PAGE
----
As with "The Dark Night", Facebook viewers who do purchase the movie rentals with credits can see the film for up to 48 hours after purchasing, with standard Facebook stream activity, such as comments and status updates, being available.

So far, the tie-in has yet do offer a movie I want to see that I can't already get from Apple TV or Netflix, but assuming these tests continue, just maybe we'll have another alternative in an interesting place. If you're Facebook, you just might put a "Like" button on it.

March 26, 2011

Facebook Notifications from Chrome, Using "What's Up!"

For many people using Facebook, the first thing we look for is whether activity has taken place on our wall, or if discussions we've participated in before have attracted new comments from our friends and our friends' friends. It's this Pavlovian need to get feedback and reinforcement for our updates, our shares and our photos, to be part of a continuing conversation. But there's no need to be visiting every couple minutes to see activity. A handy Chrome extension called "What's Up" watches Facebook so you don't have to, pushing notifications in a small window on top of your browser, where you can rejoin the conversation, or simply dismiss.

Notifications of activity on Facebook can travel to your e-mail or can be pushed to your mobile phone, but the latter doesn't contain a link to the source, simply saying action took place. With "What's Up" for Facebook, you get a link, who posted the update, and the item itself, such as the comment. It's a lightweight way to stay on top of activity on Facebook without having to contribute to the many minutes (or hours?) a day you already spend on the site, and still be in the loop.

The notifications are simple, and come to the front of your screen, no matter what app you are in. So long as you are logged into Facebook and Google Chrome is open, you're good to go. You can find the extension by visiting the Chrome Web store.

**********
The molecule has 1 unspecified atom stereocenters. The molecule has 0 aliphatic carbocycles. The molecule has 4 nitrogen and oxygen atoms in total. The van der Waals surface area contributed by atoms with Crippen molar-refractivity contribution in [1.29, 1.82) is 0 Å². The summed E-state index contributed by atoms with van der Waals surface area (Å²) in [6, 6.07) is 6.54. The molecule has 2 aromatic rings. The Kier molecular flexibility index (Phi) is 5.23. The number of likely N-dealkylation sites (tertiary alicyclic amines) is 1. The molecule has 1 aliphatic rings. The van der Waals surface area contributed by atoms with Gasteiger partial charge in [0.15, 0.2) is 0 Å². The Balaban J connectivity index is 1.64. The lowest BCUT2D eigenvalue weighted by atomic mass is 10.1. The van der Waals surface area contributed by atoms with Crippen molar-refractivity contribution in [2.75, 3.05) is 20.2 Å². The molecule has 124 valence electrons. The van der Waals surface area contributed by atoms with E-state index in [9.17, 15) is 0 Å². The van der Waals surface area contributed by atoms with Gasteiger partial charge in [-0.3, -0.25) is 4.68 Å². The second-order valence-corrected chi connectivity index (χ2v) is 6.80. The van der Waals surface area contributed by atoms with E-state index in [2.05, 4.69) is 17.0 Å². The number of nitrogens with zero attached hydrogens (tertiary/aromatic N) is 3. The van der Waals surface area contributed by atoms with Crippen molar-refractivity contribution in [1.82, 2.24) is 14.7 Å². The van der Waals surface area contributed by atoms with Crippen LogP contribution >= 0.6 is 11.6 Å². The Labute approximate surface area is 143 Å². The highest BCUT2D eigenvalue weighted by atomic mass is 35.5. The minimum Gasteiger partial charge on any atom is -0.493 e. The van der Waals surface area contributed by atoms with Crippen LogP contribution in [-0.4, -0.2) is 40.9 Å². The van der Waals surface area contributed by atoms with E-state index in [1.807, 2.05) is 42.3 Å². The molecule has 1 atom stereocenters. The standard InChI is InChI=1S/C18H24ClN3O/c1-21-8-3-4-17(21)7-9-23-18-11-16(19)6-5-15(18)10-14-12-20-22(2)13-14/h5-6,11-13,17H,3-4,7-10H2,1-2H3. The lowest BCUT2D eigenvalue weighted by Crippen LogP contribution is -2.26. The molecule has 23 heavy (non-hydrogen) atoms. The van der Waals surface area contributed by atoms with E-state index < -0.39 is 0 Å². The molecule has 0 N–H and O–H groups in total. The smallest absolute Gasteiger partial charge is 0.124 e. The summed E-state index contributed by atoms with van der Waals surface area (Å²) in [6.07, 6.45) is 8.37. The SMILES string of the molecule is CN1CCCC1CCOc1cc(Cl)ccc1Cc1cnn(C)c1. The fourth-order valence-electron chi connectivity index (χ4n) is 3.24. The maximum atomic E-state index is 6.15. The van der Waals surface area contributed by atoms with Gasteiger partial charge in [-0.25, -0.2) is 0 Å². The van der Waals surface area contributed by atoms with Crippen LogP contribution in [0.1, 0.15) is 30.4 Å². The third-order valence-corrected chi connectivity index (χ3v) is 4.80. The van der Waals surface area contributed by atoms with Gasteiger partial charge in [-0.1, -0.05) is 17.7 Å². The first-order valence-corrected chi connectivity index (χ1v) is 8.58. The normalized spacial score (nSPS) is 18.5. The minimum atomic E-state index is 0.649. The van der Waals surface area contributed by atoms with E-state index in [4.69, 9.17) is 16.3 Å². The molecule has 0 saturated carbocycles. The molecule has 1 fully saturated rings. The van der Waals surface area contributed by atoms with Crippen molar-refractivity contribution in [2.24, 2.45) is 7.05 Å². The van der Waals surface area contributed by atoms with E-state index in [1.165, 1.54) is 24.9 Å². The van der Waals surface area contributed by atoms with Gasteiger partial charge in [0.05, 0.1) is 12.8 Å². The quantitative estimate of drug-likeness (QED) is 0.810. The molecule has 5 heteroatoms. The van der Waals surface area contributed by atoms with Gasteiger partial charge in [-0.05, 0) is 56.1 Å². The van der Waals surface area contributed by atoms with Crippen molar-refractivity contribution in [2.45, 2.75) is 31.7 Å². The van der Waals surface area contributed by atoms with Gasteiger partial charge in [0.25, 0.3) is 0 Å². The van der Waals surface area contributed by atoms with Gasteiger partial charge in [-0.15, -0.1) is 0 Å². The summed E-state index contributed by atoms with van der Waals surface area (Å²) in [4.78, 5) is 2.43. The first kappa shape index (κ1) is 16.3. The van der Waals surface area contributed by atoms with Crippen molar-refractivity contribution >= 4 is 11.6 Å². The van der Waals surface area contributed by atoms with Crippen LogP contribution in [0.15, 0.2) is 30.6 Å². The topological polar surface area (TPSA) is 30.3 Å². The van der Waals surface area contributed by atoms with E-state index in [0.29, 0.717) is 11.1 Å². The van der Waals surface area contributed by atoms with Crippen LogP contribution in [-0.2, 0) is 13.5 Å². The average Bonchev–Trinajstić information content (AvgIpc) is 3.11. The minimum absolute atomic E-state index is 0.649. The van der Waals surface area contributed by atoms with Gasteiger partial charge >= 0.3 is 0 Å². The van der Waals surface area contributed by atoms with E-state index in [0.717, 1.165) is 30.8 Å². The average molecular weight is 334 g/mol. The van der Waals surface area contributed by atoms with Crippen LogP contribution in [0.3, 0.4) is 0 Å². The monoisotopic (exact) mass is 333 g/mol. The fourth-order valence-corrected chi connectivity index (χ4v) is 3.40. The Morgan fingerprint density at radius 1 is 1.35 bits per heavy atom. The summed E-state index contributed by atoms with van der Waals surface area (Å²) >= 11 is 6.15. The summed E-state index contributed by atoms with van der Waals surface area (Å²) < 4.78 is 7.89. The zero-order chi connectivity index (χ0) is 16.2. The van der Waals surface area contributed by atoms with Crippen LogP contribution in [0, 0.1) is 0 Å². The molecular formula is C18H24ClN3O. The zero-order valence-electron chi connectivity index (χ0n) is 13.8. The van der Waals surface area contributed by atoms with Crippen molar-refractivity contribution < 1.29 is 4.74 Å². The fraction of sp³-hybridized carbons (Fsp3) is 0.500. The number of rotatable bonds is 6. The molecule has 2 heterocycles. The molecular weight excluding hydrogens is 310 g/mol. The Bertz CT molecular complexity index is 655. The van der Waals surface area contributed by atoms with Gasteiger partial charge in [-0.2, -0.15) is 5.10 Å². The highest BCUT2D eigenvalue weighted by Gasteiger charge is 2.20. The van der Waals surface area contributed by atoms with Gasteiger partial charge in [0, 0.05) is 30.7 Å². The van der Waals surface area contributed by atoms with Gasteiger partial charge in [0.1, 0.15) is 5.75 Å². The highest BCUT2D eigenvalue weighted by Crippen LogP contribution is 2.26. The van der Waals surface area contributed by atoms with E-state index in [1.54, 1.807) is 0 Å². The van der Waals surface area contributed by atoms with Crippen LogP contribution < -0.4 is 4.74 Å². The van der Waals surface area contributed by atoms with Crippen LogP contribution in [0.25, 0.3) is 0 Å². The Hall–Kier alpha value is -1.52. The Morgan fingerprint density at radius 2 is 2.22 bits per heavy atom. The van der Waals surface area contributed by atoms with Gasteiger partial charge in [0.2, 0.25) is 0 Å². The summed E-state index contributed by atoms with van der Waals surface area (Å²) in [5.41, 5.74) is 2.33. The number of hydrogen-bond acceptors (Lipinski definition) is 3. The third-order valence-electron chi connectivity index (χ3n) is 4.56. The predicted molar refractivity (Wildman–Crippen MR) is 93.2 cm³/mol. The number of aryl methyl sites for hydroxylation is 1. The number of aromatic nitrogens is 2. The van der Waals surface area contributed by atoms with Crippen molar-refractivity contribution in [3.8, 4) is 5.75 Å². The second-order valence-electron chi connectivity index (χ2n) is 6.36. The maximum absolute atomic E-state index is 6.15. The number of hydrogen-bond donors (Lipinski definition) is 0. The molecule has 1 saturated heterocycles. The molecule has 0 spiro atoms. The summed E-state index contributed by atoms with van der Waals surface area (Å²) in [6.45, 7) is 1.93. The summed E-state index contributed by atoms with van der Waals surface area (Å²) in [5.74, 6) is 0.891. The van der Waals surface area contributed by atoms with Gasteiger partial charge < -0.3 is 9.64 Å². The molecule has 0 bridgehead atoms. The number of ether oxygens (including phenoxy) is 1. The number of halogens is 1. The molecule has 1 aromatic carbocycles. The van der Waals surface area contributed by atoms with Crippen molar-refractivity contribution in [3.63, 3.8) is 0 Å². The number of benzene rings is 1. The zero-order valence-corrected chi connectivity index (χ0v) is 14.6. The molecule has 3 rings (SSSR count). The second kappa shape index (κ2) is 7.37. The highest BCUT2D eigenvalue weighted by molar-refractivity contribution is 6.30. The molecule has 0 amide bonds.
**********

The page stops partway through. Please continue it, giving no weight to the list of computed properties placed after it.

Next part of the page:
March 25, 2011

Texty: Texts From Google Chrome Via My Android Phone

The past few weeks, I have been texting from my Android phone a lot more than usual, and I haven't even had to touch the device, thanks to a smart application that leverages the marriage between Google Chrome and my mobile OS to send messages directly from my browser to any phone number - making a text as simple as posting an instant message or a new entry in a chat window.

Texty, available in private beta, brings SMS text messages to and from your Chrome browser in real-time, immediately as they hit your Android device. Even more amazing is that texts you send from Chrome are synched to your phone, and the recipient doesn't have any clue - seeing your phone number as the originator.

Recent Texts Between My Wife and Me (In Texty)

If you are one of the early testers of Texty, getting started is very easy. Find the Texty Android app on Android market and install it on your phone. Then link it with your Google profile. After this is done, install the Texty Chrome extension, and login with your Google profile. If there is a match between the app on your phone and the extension and you are on the whitelist, you are good to go. The Texty extension is displayed as an add-on to Chrome, and you can head there to send and receive messages, or even monitor notifications from carriers, such as the arrival of a new voice mail.

Sending a New Text to Someone In My Google Address Book

Now, instead of having to stop what I am doing on the laptop to pick up the phone and text, leery of getting yet another text shortly afterward and getting interrupted again, I just manage all my SMS texts via Chrome and keep going. For power texters who are also power desktop jockeys, the arrival of this app is going to be very useful. Shouldn't be too long yet until the app comes out of beta. Until then, if you want to join early, head to and tell them Louis Gray sent you.

March 24, 2011

Fast Society Says "No Magic" In Group Messaging Alone